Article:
TAB, RHA Partner to give students a break

A student enjoys the Velcro wall during RaiderFest.

Hundreds of Tech students waited in a line stretching from the rec fields back to the Robert H. Ewalt recreation center for a chance to enjoy live concert performances, free food, inflatables, giveaways, self-portraits and henna art, which was provided by the Texas Tech Residence Hall Association and the Tech Activities Board.

TAB partnered with RHA to host RaiderFest Friday evening on the rec fields next to Urbanovsky Park, providing students with an alternative campus experience geared at refreshing students before final exams.

Stormi Smith, vice president of campus traditions and leadership development for RHA, said this is the second year RHA and TAB has partnered to host RaiderFest for Tech students.

“We’ve actually started our planning last semester for this,” she said. “We started in about November. It takes a lot because we have to put in a lot of [purchase orders] and get everything approved to make sure that it’s safe for students and that it’s going to be the best fit for students here.”

Smith said TAB and RHA was in charge of many students money and the organizations had to find the best way to spend it in a manner those students would enjoy and appreciate.

“There’s something here for everybody,” she said. “I’m extraordinarily happy with the turnout, within an hour we were actually out of shirts.”

Students were granted free entrance to the event with a Tech student identification card and also received a free t-shirt upon entering the event.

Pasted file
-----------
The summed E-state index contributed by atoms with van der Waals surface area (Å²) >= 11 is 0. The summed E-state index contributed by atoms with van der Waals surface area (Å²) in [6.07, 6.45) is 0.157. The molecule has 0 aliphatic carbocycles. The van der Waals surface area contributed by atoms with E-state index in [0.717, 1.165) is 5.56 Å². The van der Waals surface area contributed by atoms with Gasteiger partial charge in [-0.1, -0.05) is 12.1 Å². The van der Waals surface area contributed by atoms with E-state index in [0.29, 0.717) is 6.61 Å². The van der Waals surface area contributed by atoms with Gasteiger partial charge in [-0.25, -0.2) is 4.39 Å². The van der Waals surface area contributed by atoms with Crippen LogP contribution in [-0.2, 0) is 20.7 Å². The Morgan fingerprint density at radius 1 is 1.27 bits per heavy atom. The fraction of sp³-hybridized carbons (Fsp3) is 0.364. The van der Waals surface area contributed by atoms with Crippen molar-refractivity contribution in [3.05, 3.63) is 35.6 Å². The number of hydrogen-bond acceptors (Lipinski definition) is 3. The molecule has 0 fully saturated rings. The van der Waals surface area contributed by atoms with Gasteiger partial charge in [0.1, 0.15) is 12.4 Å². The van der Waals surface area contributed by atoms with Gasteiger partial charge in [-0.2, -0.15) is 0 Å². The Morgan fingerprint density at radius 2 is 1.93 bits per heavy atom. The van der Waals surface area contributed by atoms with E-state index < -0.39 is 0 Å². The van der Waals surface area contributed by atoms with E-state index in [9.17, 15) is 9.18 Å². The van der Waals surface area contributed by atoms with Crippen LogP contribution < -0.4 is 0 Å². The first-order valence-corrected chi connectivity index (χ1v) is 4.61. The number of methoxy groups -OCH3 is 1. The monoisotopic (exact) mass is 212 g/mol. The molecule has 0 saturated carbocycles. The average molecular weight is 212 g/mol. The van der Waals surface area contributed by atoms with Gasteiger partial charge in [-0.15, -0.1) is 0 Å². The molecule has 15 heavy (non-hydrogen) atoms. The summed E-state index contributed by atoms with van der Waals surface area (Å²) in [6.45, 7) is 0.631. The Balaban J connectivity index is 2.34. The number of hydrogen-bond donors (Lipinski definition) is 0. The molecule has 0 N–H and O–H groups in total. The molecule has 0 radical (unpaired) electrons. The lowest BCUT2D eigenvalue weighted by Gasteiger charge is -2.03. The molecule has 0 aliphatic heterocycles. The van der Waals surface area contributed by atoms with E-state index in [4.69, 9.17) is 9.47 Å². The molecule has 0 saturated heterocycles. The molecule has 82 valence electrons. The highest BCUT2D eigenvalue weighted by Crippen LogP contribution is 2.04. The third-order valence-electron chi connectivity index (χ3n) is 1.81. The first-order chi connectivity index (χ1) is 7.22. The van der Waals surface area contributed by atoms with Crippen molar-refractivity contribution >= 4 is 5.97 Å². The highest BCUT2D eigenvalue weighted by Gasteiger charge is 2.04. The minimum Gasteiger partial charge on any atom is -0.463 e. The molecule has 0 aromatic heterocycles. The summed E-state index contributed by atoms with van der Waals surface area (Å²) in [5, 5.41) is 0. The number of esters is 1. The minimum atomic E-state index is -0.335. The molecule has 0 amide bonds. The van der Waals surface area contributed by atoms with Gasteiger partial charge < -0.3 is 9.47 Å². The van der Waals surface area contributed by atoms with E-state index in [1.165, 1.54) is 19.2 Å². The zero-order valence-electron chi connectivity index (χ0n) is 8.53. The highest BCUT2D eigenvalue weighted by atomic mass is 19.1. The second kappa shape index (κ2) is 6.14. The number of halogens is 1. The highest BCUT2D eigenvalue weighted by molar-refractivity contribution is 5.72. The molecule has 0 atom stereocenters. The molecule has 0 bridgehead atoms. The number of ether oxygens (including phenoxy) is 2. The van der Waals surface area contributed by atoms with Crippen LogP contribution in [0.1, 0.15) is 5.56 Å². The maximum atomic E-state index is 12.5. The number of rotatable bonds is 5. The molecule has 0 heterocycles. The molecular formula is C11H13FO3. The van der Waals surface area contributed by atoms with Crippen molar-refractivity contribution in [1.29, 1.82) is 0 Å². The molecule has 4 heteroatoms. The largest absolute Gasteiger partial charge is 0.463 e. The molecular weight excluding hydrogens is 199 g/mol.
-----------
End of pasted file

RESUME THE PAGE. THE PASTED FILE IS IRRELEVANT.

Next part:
Students gathered at the RaiderFest event also to enjoy The Almost live in concert. TAB concerts coordinator Kandace Austin was responsible for communicating with agents for the band.

Austin said planning the event was an invaluable experience for her career and although it did bring stress, the outcome of the event was a positive one.

“I love event planning so it’s kind of like a dream come true that I’m going to plan something like this,” she said. “I’ve had so much fun doing it, it’s very, very stressful but when you get here to the event, I’m just overwhelmed with happiness.”

Lisadela Garza, a senior Spanish major from Lubbock, said she decided it was best to get VIP passes for her friends before attending the event to avoid potential lines.

The passes allowed users to skip all lines at the event, including entrance, food and activity lines. Students were asked to fill out a waiver in order to be granted the passes.

Austin said the band was chosen by a survey, which she conducted outside of the Student Union Building. Austin provided students with a list of potential bands and students selected the group they were most interested in.

“It’s hard to get a band to attract a diverse crowd and that’s one thing we have to go through when we are picking a band,” she said. “The Almost won the survey — so really, they’ve done all of the work.”

Jonathan O’Hara, junior petroleum engineering major from Dallas, said he was impressed by the diversity of the crowd in attendance at the RaiderFest event.

“It’s not a lot of frat people,” O’Hara said of the RaiderFest crowd. “It’s more like the other people you don’t see around a lot. It’s interesting.”

About Michael Dupont
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